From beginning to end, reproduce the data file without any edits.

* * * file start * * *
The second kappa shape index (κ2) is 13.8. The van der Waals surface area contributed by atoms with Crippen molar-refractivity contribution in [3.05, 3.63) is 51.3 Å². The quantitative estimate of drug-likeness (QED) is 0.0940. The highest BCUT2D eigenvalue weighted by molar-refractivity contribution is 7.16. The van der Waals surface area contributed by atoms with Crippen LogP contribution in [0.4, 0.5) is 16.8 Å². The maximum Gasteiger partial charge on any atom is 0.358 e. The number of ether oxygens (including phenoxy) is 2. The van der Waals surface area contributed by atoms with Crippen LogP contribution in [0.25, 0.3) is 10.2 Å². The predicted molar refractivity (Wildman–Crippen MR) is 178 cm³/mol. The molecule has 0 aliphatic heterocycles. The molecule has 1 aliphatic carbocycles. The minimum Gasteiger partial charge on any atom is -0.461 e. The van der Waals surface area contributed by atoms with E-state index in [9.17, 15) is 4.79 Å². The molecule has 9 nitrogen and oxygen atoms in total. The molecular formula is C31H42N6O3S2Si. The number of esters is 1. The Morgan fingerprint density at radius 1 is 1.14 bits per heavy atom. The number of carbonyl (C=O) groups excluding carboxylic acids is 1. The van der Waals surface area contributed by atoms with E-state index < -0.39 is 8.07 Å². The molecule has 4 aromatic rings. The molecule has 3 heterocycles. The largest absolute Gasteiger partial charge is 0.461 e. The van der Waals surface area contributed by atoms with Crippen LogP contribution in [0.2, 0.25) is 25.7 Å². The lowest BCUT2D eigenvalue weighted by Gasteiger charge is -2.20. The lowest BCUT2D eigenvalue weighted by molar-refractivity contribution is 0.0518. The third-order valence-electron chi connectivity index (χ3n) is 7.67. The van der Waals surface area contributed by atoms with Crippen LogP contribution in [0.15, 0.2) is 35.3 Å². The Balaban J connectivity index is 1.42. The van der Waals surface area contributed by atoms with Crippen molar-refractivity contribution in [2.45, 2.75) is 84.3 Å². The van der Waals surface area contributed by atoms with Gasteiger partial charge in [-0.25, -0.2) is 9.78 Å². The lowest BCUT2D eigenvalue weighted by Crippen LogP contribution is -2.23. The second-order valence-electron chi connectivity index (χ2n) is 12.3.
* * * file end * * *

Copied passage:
The second kappa shape index (κ2) is 13.8. The van der Waals surface area contributed by atoms with Crippen molar-refractivity contribution in [3.05, 3.63) is 51.3 Å². The quantitative estimate of drug-likeness (QED) is 0.0940. The highest BCUT2D eigenvalue weighted by molar-refractivity contribution is 7.16. The van der Waals surface area contributed by atoms with Crippen LogP contribution in [0.4, 0.5) is 16.8 Å². The maximum Gasteiger partial charge on any atom is 0.358 e. The number of ether oxygens (including phenoxy) is 2. The van der Waals surface area contributed by atoms with Crippen LogP contribution in [0.25, 0.3) is 10.2 Å². The predicted molar refractivity (Wildman–Crippen MR) is 178 cm³/mol. The molecule has 0 aliphatic heterocycles. The molecule has 1 aliphatic carbocycles. The minimum Gasteiger partial charge on any atom is -0.461 e. The van der Waals surface area contributed by atoms with E-state index in [9.17, 15) is 4.79 Å². The molecule has 9 nitrogen and oxygen atoms in total. The molecular formula is C31H42N6O3S2Si. The number of esters is 1. The Morgan fingerprint density at radius 1 is 1.14 bits per heavy atom. The number of carbonyl (C=O) groups excluding carboxylic acids is 1. The van der Waals surface area contributed by atoms with E-state index < -0.39 is 8.07 Å². The molecule has 4 aromatic rings. The molecule has 3 heterocycles. The largest absolute Gasteiger partial charge is 0.461 e. The van der Waals surface area contributed by atoms with Crippen LogP contribution in [0.2, 0.25) is 25.7 Å². The lowest BCUT2D eigenvalue weighted by Gasteiger charge is -2.20. The lowest BCUT2D eigenvalue weighted by molar-refractivity contribution is 0.0518. The third-order valence-electron chi connectivity index (χ3n) is 7.67. The van der Waals surface area contributed by atoms with Crippen LogP contribution in [0.15, 0.2) is 35.3 Å². The Balaban J connectivity index is 1.42. The van der Waals surface area contributed by atoms with Crippen molar-refractivity contribution in [2.45, 2.75) is 84.3 Å². The van der Waals surface area contributed by atoms with Gasteiger partial charge in [-0.25, -0.2) is 9.78 Å². The lowest BCUT2D eigenvalue weighted by Crippen LogP contribution is -2.23. The second-order valence-electron chi connectivity index (χ2n) is 12.3.